In terms of artisanry, it is personal for you because you trace it back to your family…I like to think that products carry the energy of the people who made it. Those made from mass production carry a different energy because they could be made from a factory or people in bad working conditions, versus something creating purposefully and sold with different intentions than commercial gain. Do you believe in this energy circle?

I completely believe that everything carries the energy of those who create it, of the people that sell it, even the people that buy it. When the client comes in, you can start to see a pattern of people that are attracted to the energy of artisan work. When you see something from a factory with a mistake it is looked as a mistake, if my bags come flawed in any way, there is always a story behind every piece: you think of me making it, each bag is completely unique..there are no flaws in artisanry, there are only stories. 

I think when you take one of my bags you can feel the moment of when I came up with the design in my mind, I think you feel the passion and work I put in it as I am making it here at the studio. You completely see all the work that went behind it, and the passion that went into it. There is no other word for it other than passion, and you can see the spark in my eyes when I talk about it…that specialness that I could articulate my energy into a product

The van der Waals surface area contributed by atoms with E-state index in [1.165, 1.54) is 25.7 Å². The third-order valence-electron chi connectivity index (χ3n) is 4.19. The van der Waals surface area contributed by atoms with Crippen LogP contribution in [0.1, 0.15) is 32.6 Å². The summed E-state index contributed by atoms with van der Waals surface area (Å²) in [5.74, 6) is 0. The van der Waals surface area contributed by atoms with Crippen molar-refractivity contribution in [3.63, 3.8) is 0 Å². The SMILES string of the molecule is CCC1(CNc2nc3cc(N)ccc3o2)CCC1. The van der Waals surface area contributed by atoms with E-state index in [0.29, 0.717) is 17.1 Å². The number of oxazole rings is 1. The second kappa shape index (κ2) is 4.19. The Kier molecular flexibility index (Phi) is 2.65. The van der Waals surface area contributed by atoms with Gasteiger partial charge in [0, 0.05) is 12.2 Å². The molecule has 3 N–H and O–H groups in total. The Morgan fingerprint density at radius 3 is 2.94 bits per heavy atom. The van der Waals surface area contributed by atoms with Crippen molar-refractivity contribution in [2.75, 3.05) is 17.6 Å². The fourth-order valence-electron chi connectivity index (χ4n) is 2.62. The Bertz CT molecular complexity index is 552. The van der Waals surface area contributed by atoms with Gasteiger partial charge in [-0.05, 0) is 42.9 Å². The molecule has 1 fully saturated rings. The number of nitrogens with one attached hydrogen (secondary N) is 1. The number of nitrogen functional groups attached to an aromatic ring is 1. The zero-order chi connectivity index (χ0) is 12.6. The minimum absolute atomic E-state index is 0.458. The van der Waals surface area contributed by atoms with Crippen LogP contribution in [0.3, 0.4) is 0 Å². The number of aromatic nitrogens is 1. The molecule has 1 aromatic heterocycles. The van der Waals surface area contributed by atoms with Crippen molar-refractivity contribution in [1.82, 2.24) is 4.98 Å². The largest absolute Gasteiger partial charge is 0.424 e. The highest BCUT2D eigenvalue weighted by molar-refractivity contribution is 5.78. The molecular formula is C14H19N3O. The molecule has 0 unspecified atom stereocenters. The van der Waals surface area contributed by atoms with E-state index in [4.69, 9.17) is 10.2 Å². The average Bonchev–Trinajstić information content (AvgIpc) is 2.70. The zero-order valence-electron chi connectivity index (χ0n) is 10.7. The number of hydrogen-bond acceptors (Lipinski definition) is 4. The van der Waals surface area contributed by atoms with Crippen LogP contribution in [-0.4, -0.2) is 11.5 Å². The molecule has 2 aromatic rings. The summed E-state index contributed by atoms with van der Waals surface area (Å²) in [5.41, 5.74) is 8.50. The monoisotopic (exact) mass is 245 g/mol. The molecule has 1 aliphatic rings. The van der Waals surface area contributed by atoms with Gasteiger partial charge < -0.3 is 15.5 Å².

Ph: Olga Makarova

Ph: Olga Makarova

What type of woman has a Digerolamo bag?

She is definitely a woman with soul. She chooses something more lasting than trends..when she shops she is looking for something different, bespoke and unique, with a heart. Investing in a product like this you need heart and an appreciation for the work behind it. 

I see my clients as travelers. I see them as people who culminate experiences. They come into the shop, they meet me, I am from another place in the world, they could be from italy but maybe they come from somewhere else and are going somewhere else…so i think when they look for a bag that suits their lifestyle. 

I think the Digerolamo woman is someone who is curious and mesmerized by the world and its beauty and searches for that in her product. She needs something that can carry her essentials with her on her adventures, something to distinguish herself with a product thats lasting, that can hold all of her most precious things. I think that the woman who buys my product is looking for a lasting product that attributes to her identity. 

Ph: Olga Makarova

Ph: Olga Makarova

What I really like about your bags is that they grow with you, as the leather ages it ends up being a part of you…what you said about the nomad was really fitting because alot of your clients are people that are in transition, coming to Florence from somewhere else, going somewhere else, that are in search of something that is lasting, a tangible memory that is functional.